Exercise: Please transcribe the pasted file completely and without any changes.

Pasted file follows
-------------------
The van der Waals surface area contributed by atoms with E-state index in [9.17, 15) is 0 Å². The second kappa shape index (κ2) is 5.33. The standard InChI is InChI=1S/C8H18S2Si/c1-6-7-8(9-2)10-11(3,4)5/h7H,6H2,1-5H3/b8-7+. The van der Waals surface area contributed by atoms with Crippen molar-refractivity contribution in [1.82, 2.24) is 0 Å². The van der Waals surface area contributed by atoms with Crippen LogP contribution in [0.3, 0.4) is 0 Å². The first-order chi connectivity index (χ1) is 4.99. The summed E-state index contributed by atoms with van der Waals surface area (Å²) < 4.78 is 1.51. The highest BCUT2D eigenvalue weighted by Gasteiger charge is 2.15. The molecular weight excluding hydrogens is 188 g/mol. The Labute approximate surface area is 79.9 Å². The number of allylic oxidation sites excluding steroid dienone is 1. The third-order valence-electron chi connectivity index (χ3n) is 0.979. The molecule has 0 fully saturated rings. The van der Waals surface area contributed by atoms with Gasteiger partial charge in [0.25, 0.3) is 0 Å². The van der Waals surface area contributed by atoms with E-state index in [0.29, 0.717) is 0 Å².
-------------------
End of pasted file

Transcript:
The van der Waals surface area contributed by atoms with E-state index in [9.17, 15) is 0 Å². The second kappa shape index (κ2) is 5.33. The standard InChI is InChI=1S/C8H18S2Si/c1-6-7-8(9-2)10-11(3,4)5/h7H,6H2,1-5H3/b8-7+. The van der Waals surface area contributed by atoms with Crippen molar-refractivity contribution in [1.82, 2.24) is 0 Å². The van der Waals surface area contributed by atoms with Crippen LogP contribution in [0.3, 0.4) is 0 Å². The first-order chi connectivity index (χ1) is 4.99. The summed E-state index contributed by atoms with van der Waals surface area (Å²) < 4.78 is 1.51. The highest BCUT2D eigenvalue weighted by Gasteiger charge is 2.15. The molecular weight excluding hydrogens is 188 g/mol. The Labute approximate surface area is 79.9 Å². The number of allylic oxidation sites excluding steroid dienone is 1. The third-order valence-electron chi connectivity index (χ3n) is 0.979. The molecule has 0 fully saturated rings. The van der Waals surface area contributed by atoms with Gasteiger partial charge in [0.25, 0.3) is 0 Å². The van der Waals surface area contributed by atoms with E-state index in [0.29, 0.717) is 0 Å².